New home purchase mortgages became a little riskier in the first quarter of 2017 per CoreLogic. The company said its Housing Credit Index (HCI), which measures trends in six mortgage credit risk attributes, edged up to 105.6, a 3.6-point increase from the same quarter in 2016. This puts the HCI at about the same level as its average score of 105.9 over the period of 2001 to 2003, a period that CoreLogic considers a normal baseline for credit risk.
The six attributes measured by the HCI are: borrower credit score, debt-to-income ratio (DTI), loan-to-value ratio (LTV), investor-owned status, condo/co-op share and documentation level. The slight loosening in the credit index during the past year was partly due to a shift in the mix of purchase versus refinance originations because purchase loans exhibit higher risk attributes than refinanced loans.
Other factors that led to the uptick were an increase in the share of home-purchase mortgages secured by a condo or coop, from 10 percent in the first quarter of 2016 to 12 percent in the most recent period. There were also slight increases in the share of investor purchase loans, from 4 percent to 5 percent and a 1 point gain in what is still a tiny 3 percent share of low- or no-documentation loans.
Those increases served to offset credit risk declines in the other attributes. The average credit score for homebuyers increased 7 points year-over-year, rising from 734 to 741. In Q1 2017, the share of homebuyers with credit scores under 640 was less than 3 percent compared with 25 percent in 2001.
The DTI held steady at 36 percent, from the first quarter of 2016 to Q1 2017, but the share of homeowners with DTIs greater than or equal to 43 percent was 24 percent in Q1 of 2017 compared to 25 percent in that quarter of 2016, and 18 percent in 2001.
The LTV for homebuyers fell by 1.7 percentage points between the two quarters, from 87.6 percent to 85.9 percent. In Q1 2017, the share of homebuyers with an LTV greater than or equal to 95 percent was 43 percent, down from 49 percent a year earlier, and up from 29 percent in 2001.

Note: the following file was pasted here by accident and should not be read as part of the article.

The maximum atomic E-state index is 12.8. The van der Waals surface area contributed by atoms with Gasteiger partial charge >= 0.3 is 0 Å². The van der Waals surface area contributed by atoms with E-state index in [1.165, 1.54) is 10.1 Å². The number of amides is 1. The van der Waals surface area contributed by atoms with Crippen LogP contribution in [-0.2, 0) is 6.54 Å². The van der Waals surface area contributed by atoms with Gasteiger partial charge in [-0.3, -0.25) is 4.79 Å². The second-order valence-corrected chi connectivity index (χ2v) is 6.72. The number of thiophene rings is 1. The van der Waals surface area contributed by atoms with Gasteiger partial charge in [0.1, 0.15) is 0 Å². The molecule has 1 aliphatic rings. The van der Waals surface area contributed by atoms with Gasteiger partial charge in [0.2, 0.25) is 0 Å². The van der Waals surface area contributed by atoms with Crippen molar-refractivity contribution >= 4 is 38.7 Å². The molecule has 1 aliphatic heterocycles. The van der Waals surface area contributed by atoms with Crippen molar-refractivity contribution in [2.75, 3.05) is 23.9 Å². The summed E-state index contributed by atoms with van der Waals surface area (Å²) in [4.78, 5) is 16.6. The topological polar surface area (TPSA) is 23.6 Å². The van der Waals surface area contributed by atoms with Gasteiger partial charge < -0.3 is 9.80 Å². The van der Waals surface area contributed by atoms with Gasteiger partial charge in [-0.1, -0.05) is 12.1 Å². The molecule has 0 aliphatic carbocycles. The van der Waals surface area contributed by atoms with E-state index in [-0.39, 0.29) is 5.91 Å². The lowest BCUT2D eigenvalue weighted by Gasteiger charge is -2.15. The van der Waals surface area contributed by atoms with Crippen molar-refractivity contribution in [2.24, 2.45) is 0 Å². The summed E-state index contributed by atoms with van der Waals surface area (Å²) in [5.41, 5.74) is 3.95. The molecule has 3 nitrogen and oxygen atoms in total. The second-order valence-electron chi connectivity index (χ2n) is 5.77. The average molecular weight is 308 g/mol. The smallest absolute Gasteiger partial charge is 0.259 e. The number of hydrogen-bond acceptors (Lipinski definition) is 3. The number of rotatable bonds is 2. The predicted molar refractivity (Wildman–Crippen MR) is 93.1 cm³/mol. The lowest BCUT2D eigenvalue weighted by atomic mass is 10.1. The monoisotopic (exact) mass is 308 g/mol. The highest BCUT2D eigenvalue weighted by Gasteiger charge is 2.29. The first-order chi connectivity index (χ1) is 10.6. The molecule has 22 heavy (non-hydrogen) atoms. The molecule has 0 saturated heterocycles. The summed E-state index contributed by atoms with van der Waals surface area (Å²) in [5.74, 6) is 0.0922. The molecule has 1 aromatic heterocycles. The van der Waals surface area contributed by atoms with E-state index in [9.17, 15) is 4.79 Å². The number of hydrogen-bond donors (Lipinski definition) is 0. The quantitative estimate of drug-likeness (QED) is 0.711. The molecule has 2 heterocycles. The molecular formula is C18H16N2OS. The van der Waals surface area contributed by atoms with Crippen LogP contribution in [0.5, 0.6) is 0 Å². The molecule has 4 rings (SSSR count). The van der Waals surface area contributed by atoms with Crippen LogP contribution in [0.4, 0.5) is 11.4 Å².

"Mortgage rates during the first quarter of 2017 were up about 0.5 percentage points from a year earlier," said Dr. Frank Nothaft, chief economist for CoreLogic. "Since 2009, for every one-half percentage point increase in mortgage rates, the average credit score on refinance borrowers has dipped by 9 points, and this pattern will likely continue if mortgage rates move higher. That is because when rates rise, applications drop off and loan officers spend more time with the applicants that have less-than-perfect credit scores, require more documentation or have unique property issues."
Nothaft continued, "Overall credit risk for purchase loans was slightly higher compared with a year ago as the investor share and condo/co-op share increased. These increases offset lower-risk signals from the credit score, DTI and LTV attributes to result in an uptick in overall riskiness. Still, overall risk is similar to that of the early 2000s."
Beginning in Q1 2017, the HCI was revised to include a more comprehensive source of loan-level, non-agency, mortgage-backed securities data. The result is that the HCI more accurately captures the loans that exhibited higher risk features during the mid-2000s.